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Group claim against UK parent company and its foreign subsidiary should be allowed to proceed


On 12 February 2021 the Supreme Court confirmed that the courts of England and Wales have jurisdiction to hear a group claim against a parent company and its foreign subsidiary for actions by the subsidiary which allegedly caused serious environmental damage and human rights impacts. In doing so, it also clarified the relevant rules in relation to summary judgment in such cases.

The Claimants were over 40,000 Nigerian farmers who commenced a claim for negligence against Royal Dutch Shell (RDS) and its Nigerian subsidiary, the Shell Petroleum Development Company of Nigeria Ltd (SPDC) in relation to oil pollution in Nigeria. The Claimants say that RDS owed them a common law duty of care because RDS exercised significant control over material aspects of SPDC’s operations and/or assumed responsibility for SPDC’s operations. They rely – in support of their case – on the fact that RDS promulgated and imposed mandatory health, safety and environmental policies, standards and manuals on its subsidiaries, which allegedly failed to protect the claimants against the risk of foreseeable harm arising from SPDC’s operations.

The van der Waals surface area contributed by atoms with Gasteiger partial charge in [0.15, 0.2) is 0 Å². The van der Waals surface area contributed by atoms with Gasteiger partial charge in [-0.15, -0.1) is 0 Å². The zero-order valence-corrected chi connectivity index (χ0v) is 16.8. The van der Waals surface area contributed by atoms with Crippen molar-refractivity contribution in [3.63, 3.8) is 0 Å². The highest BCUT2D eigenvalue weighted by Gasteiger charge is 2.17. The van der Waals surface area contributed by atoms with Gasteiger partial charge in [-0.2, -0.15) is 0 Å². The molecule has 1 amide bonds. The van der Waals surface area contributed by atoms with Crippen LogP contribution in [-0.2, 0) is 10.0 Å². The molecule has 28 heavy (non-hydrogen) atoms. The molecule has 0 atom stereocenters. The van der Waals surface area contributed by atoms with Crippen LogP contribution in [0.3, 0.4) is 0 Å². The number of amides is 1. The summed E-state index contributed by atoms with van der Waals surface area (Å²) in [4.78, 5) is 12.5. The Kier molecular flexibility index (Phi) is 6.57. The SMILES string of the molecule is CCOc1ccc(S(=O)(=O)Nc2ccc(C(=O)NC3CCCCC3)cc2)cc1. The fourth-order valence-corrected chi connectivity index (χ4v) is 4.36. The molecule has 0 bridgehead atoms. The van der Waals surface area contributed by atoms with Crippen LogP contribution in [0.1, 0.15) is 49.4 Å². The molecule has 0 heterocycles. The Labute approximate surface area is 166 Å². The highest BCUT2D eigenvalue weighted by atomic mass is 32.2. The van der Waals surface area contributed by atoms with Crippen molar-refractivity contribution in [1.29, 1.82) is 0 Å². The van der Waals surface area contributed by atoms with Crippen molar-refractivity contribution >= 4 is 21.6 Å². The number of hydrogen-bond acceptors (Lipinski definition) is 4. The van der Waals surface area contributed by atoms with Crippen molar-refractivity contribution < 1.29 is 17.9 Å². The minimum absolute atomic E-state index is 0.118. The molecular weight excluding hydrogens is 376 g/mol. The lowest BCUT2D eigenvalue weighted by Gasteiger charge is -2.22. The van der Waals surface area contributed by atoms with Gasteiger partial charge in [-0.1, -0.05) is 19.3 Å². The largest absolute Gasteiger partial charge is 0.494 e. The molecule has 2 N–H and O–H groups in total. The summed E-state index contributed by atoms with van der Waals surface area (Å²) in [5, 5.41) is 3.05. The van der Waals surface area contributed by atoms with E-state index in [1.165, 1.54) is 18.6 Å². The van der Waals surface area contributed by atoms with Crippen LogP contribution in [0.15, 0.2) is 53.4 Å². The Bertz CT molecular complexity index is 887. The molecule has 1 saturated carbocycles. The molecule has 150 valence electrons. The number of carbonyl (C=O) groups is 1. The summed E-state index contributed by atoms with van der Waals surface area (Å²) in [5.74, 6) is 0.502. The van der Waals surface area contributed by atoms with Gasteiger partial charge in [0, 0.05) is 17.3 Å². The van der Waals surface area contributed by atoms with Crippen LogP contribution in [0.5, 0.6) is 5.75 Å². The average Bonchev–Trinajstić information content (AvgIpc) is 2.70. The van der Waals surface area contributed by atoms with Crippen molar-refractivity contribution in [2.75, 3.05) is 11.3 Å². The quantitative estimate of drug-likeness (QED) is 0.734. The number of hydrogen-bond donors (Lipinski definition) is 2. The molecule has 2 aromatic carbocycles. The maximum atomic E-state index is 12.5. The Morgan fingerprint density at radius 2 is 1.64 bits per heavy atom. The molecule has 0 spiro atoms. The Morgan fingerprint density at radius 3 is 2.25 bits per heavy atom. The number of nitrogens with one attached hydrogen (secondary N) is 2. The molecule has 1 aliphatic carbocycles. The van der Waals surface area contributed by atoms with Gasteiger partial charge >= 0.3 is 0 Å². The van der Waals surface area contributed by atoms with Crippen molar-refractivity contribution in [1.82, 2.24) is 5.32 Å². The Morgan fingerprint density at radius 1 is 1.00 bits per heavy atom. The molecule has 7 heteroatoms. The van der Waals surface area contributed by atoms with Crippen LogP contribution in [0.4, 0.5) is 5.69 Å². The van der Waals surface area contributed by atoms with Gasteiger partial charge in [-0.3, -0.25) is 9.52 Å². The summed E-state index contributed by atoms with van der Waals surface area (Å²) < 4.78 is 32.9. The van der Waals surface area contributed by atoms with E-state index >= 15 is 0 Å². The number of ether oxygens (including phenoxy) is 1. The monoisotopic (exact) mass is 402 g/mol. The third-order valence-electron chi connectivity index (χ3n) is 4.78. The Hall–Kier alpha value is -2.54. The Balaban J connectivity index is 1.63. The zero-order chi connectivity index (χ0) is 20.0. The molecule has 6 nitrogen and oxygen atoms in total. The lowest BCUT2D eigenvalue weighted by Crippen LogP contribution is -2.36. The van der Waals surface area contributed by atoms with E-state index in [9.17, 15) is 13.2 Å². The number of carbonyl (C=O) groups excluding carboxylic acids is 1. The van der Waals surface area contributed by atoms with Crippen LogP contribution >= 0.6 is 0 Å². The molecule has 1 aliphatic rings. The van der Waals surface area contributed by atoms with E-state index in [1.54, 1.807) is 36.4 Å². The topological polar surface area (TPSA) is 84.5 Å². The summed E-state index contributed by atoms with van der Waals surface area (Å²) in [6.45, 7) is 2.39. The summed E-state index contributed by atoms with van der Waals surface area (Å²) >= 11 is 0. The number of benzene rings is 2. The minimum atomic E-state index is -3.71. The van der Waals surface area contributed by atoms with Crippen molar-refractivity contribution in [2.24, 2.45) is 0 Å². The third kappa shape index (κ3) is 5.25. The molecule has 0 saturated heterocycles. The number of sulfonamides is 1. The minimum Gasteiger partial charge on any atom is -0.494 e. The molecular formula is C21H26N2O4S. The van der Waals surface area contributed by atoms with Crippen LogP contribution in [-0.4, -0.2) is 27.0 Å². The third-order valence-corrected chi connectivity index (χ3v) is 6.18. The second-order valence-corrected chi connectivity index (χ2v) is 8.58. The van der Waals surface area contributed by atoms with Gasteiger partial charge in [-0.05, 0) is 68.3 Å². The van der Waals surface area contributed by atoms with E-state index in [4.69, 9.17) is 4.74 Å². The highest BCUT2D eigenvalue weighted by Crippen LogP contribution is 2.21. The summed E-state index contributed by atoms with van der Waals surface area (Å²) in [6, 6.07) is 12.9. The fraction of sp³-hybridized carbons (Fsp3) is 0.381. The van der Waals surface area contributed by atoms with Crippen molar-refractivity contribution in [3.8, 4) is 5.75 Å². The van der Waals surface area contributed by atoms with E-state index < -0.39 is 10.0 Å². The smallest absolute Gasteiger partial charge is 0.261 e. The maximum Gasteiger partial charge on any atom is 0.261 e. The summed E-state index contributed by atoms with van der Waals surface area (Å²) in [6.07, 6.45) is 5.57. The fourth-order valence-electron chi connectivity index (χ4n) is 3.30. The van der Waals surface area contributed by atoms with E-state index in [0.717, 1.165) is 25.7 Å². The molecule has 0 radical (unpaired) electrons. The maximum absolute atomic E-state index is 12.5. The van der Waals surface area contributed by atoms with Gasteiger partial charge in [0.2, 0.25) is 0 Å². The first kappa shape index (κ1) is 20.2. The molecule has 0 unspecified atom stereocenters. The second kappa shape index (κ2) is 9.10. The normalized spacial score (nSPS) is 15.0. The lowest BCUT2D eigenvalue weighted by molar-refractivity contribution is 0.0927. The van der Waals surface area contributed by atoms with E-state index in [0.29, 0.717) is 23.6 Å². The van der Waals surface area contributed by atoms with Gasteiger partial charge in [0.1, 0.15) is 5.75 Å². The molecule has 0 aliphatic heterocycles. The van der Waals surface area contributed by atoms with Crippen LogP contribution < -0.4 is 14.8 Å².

The trial judge held that the Court had no jurisdiction to hear the claim because it did not disclose a real issue to be tried. The Court of Appeal, by a 2-1 majority, upheld this decision. The Supreme Court unanimously overturned that decision of the Court of Appeal.

The Supreme Court was concerned that the trial judge and the Court of Appeal had both dismissed the claim for lack of jurisdiction, or even as an abuse of process, while entering into a close analysis of the factual evidence. The Court held that this was inappropriate where the key jurisdictional issue before the courts was whether there is a triable issue as against a defendant. Instead, the Court held that [22] “the analytical focus should be on the particulars of claim and whether, on the basis that the facts there alleged are true, the cause of action asserted has a real prospect of success”. The Court noted that the claimants had only a few of the documents dealing with the relationship between RDS and SPDC, as most of the operational documents were in the hands of the companies. Accordingly, the courts should be wary of concluding that the claimants did not have a triable claim, when most relevant documents were still in the hands of the defendant companies.

The Court reaffirmed the application of its decision in Vedanta v Lungowe that a UK parent company may owe a duty of care to those affected by the actions of a foreign subsidiary. It warned, though, that there should not be too much focus on the notion of “control” by a parent company of a subsidiary, as [147] “control of a company and de facto management of part of its activities are two different things”.  It is the latter test that must be satisfied.

The judgment is here.

Tim Johnston and Professor Robert McCorquodale acted pro bono before the Supreme Court on behalf of the International Commission of Jurists and The Corporate Responsibility Coalition (CORE), which intervened to make submissions concerning the relevant international and comparative law standards relevant to the parent company’s duty of care.